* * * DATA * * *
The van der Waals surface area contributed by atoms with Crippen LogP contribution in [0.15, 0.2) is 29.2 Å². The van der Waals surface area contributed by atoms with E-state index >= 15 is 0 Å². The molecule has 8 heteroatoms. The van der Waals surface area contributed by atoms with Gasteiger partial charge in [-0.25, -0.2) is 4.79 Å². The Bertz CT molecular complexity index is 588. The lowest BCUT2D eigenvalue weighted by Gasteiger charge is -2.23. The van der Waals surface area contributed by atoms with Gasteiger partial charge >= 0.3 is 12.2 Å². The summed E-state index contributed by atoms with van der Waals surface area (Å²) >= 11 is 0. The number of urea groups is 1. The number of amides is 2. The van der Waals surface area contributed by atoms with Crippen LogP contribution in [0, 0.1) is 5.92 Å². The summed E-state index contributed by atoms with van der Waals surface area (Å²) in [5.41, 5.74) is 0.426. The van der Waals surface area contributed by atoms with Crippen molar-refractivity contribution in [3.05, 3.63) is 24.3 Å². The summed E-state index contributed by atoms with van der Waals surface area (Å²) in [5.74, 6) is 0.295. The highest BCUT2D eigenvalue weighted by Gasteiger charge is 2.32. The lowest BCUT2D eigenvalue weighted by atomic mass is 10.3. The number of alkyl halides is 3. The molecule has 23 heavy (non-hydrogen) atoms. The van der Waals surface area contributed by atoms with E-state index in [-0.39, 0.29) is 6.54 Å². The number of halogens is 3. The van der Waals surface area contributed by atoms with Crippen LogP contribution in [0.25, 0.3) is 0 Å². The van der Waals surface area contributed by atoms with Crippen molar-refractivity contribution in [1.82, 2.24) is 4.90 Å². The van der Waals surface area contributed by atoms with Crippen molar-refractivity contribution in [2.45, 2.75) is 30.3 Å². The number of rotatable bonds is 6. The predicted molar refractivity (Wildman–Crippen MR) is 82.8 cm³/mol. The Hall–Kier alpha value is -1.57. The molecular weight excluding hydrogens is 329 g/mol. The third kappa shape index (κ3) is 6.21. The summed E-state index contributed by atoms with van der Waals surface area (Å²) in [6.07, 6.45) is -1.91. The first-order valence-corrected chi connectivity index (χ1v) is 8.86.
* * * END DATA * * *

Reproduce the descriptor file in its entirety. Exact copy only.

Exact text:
The van der Waals surface area contributed by atoms with Crippen LogP contribution in [0.15, 0.2) is 29.2 Å². The van der Waals surface area contributed by atoms with E-state index >= 15 is 0 Å². The molecule has 8 heteroatoms. The van der Waals surface area contributed by atoms with Gasteiger partial charge in [-0.25, -0.2) is 4.79 Å². The Bertz CT molecular complexity index is 588. The lowest BCUT2D eigenvalue weighted by Gasteiger charge is -2.23. The van der Waals surface area contributed by atoms with Gasteiger partial charge >= 0.3 is 12.2 Å². The summed E-state index contributed by atoms with van der Waals surface area (Å²) >= 11 is 0. The number of urea groups is 1. The number of amides is 2. The van der Waals surface area contributed by atoms with Crippen LogP contribution in [0, 0.1) is 5.92 Å². The summed E-state index contributed by atoms with van der Waals surface area (Å²) in [5.41, 5.74) is 0.426. The van der Waals surface area contributed by atoms with Crippen molar-refractivity contribution in [3.05, 3.63) is 24.3 Å². The summed E-state index contributed by atoms with van der Waals surface area (Å²) in [5.74, 6) is 0.295. The highest BCUT2D eigenvalue weighted by Gasteiger charge is 2.32. The lowest BCUT2D eigenvalue weighted by atomic mass is 10.3. The number of alkyl halides is 3. The molecule has 23 heavy (non-hydrogen) atoms. The van der Waals surface area contributed by atoms with E-state index in [-0.39, 0.29) is 6.54 Å². The number of halogens is 3. The van der Waals surface area contributed by atoms with Crippen LogP contribution in [0.25, 0.3) is 0 Å². The van der Waals surface area contributed by atoms with Crippen molar-refractivity contribution in [1.82, 2.24) is 4.90 Å². The van der Waals surface area contributed by atoms with Crippen molar-refractivity contribution in [2.45, 2.75) is 30.3 Å². The number of rotatable bonds is 6. The predicted molar refractivity (Wildman–Crippen MR) is 82.8 cm³/mol. The Hall–Kier alpha value is -1.57. The molecular weight excluding hydrogens is 329 g/mol. The third kappa shape index (κ3) is 6.21. The summed E-state index contributed by atoms with van der Waals surface area (Å²) in [6.07, 6.45) is -1.91. The first-order valence-corrected chi connectivity index (χ1v) is 8.86.